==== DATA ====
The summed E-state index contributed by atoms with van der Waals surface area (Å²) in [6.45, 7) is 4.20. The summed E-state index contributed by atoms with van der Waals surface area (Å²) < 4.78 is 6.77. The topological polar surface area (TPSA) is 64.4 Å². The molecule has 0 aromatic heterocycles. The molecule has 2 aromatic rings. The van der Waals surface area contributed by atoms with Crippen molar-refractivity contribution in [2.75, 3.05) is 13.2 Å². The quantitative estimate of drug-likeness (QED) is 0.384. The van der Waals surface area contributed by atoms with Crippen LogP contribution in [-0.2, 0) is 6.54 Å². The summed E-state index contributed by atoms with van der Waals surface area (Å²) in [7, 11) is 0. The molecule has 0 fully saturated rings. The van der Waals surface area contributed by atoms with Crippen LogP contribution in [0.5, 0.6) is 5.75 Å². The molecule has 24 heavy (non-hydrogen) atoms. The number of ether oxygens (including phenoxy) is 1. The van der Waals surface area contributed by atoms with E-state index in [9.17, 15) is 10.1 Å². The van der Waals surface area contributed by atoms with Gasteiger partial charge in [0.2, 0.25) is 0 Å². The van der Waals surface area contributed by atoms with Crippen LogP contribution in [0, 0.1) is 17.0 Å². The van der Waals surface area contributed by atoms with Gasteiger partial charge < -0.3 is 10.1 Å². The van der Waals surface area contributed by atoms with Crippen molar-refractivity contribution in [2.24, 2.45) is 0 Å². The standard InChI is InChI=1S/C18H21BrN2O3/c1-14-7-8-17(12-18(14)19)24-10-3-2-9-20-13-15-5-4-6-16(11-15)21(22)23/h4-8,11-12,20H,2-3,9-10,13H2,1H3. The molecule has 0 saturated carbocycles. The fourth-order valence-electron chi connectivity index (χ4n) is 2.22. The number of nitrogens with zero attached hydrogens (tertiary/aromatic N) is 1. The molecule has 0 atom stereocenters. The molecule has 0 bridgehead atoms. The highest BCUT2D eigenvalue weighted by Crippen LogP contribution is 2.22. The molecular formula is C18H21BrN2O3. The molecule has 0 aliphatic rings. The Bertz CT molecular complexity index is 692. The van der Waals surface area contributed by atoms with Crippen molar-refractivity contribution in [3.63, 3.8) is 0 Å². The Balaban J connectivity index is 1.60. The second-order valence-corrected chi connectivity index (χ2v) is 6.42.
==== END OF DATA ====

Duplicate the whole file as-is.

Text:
The summed E-state index contributed by atoms with van der Waals surface area (Å²) in [6.45, 7) is 4.20. The summed E-state index contributed by atoms with van der Waals surface area (Å²) < 4.78 is 6.77. The topological polar surface area (TPSA) is 64.4 Å². The molecule has 0 aromatic heterocycles. The molecule has 2 aromatic rings. The van der Waals surface area contributed by atoms with Crippen molar-refractivity contribution in [2.75, 3.05) is 13.2 Å². The quantitative estimate of drug-likeness (QED) is 0.384. The van der Waals surface area contributed by atoms with Crippen LogP contribution in [-0.2, 0) is 6.54 Å². The summed E-state index contributed by atoms with van der Waals surface area (Å²) in [7, 11) is 0. The molecule has 0 fully saturated rings. The van der Waals surface area contributed by atoms with Crippen LogP contribution in [0.5, 0.6) is 5.75 Å². The molecule has 24 heavy (non-hydrogen) atoms. The number of ether oxygens (including phenoxy) is 1. The van der Waals surface area contributed by atoms with E-state index in [9.17, 15) is 10.1 Å². The van der Waals surface area contributed by atoms with Gasteiger partial charge in [0.2, 0.25) is 0 Å². The van der Waals surface area contributed by atoms with Crippen LogP contribution in [0, 0.1) is 17.0 Å². The van der Waals surface area contributed by atoms with Gasteiger partial charge < -0.3 is 10.1 Å². The van der Waals surface area contributed by atoms with Crippen molar-refractivity contribution in [2.24, 2.45) is 0 Å². The standard InChI is InChI=1S/C18H21BrN2O3/c1-14-7-8-17(12-18(14)19)24-10-3-2-9-20-13-15-5-4-6-16(11-15)21(22)23/h4-8,11-12,20H,2-3,9-10,13H2,1H3. The molecule has 0 saturated carbocycles. The fourth-order valence-electron chi connectivity index (χ4n) is 2.22. The number of nitrogens with zero attached hydrogens (tertiary/aromatic N) is 1. The molecule has 0 atom stereocenters. The molecule has 0 bridgehead atoms. The highest BCUT2D eigenvalue weighted by Crippen LogP contribution is 2.22. The molecular formula is C18H21BrN2O3. The molecule has 0 aliphatic rings. The Bertz CT molecular complexity index is 692. The van der Waals surface area contributed by atoms with Crippen molar-refractivity contribution in [3.63, 3.8) is 0 Å². The Balaban J connectivity index is 1.60. The second-order valence-corrected chi connectivity index (χ2v) is 6.42.